As the official liaison to the LGBTQ and Asian American and Pacific Islander communities under President Obama, Gautam Raghavan worked on issues like marriage equality, bullying prevention, transgender rights, and access to health care. He is now a consultant for a number of organizations focused on progressive social change, including the newly launched Biden Foundation. Through all of this work, he has gained a deep perspective on the role resilience plays in LGBTQ communities.
Q: What’s the most surprising thing you’ve learned about the way the LGBTQ community copes with adversity?
Most LGBTQ people have experienced bullying, discrimination, or other kinds of hostility in their daily lives. For many of us, these experiences start when we’re young—at home and at school—and continue into adulthood. We experience bias in the workplace, houses of worship, and public spaces. Despite these experiences, most LGBTQ people will tell you that they absolutely would not change who they are—even if it made daily life easier—because their identities are also a source of incredible strength, resilience, passion, and perspective.
Q: Are there ways that we can be effective allies?
Show unconditional support. Many LGBTQ people fear they will lose friends if and when they come out. The best thing you can do as an ally is show support for someone who comes out to you and remind them that you will always have their back. Someone’s sexual orientation, gender, gender identity, or gender expression doesn’t change who they are. Don't be afraid to ask questions; just do it respectfully. For example, if you meet someone who is transgender or gender nonconforming, it's okay to ask, "What pronouns would you prefer I use?" And finally, be sure to respect confidentiality. Just because someone comes out to you, it doesn’t mean that they are comfortable sharing that information publicly.
Q: What is the role of bystanders in combatting anti-LGBTQ bullying or hate crimes?
Advocates who work on bullying prevention often talk about how we need to convert “bystanders” into “upstanders.” This is especially important when it comes to addressing discrimination against LGBTQ people, who may not feel safe speaking up for themselves. Being an upstander doesn’t always mean physically intervening—although sometimes you may need to help someone leave a violent situation or get immediate attention from an authority. It can also mean choosing not to laugh at or participate in a hurtful joke or checking in with someone who has experienced discrimination to see if they want to talk or need help.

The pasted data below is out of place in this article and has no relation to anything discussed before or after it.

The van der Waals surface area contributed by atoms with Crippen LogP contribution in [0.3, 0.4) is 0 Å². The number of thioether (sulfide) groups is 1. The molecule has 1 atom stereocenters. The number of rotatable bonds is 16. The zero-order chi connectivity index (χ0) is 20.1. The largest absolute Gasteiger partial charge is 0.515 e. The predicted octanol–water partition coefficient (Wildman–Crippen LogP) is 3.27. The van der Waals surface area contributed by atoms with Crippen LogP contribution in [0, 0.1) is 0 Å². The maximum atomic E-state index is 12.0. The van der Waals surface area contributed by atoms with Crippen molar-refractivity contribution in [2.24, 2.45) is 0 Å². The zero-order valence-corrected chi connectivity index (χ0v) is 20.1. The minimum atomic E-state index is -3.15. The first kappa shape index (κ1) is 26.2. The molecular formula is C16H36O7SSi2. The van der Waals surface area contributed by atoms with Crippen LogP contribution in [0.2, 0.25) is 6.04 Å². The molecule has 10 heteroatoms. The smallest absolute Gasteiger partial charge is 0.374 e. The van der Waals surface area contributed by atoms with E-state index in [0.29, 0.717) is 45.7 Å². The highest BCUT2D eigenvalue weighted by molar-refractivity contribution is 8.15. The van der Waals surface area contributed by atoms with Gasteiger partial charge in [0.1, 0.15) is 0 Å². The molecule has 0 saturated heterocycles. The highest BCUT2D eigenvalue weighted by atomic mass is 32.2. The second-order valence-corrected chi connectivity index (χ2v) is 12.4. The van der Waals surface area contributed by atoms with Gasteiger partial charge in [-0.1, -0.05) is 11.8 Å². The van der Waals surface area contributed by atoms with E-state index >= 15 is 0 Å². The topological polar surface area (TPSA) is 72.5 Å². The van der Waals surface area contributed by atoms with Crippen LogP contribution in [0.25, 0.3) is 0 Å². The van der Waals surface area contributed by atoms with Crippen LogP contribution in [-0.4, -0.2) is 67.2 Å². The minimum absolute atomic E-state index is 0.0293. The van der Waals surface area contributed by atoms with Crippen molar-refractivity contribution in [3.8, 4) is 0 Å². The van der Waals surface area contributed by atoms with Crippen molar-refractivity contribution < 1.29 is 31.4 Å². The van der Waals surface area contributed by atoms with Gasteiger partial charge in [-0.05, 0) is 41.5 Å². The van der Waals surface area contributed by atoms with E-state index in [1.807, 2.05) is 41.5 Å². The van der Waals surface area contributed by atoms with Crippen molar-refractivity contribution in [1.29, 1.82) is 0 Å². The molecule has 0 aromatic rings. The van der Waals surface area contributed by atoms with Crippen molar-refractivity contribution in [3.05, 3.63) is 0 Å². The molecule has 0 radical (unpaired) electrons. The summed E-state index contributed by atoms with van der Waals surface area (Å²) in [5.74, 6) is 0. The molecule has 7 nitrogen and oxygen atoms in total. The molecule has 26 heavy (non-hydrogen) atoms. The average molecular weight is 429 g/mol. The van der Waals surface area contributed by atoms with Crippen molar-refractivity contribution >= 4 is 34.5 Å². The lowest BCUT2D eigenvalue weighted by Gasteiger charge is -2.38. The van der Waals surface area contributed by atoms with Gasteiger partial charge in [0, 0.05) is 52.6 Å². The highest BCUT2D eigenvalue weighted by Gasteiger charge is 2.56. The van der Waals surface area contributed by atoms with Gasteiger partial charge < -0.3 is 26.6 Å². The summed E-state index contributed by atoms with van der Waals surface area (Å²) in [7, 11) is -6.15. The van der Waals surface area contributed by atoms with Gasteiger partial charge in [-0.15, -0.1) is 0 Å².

Q: How is failure related to resilience?
I call “failure” one of life’s beautiful f-words—along with “flail,” “fumble,” “flounder,” and “fall.” You have to encounter these things over the course of your life to learn how to bounce back. The more you experience them, the more resilient you’ll be when bigger challenges arise.
Q: How can people build resilience in the face of discrimination or hate?
We talk a lot in the LGBTQ community about the concept of chosen family. These are the people we choose to surround ourselves with and build our lives with because they love us unconditionally. Whether it’s in place of or in addition to our given families, these communities can be a source of tremendous strength for many LGBTQ people. When bad things happen, many of us turn to our chosen family for solace and encouragement.
Q: What can communities do to support LGBTQ friends and neighbors?
Companies, schools, and places of worship can make an intentional effort to be more inclusive and affirming. Workplaces can adopt nondiscrimination policies that protect LGBTQ employees and take steps to ensure that they feel supported. For example, they can guarantee that health care benefits are fully available to LGBTQ employees. Schools can make sure facilities, athletic programs, and other services are available to LGBTQ youth. And perhaps most importantly, parents, friends, and neighbors can listen to, learn from, and love the LGBTQ people in their lives.
Q: What is your advice for those who might be victims of discrimination or hate?
Don’t be afraid or ashamed to ask for help. If you’ve been the victim of a violent crime, including sexual assault, you should always contact law enforcement. But if you’re afraid to do so, and many people are, you can start by reaching out to your local LGBTQ community center or statewide advocacy organization for advice and support.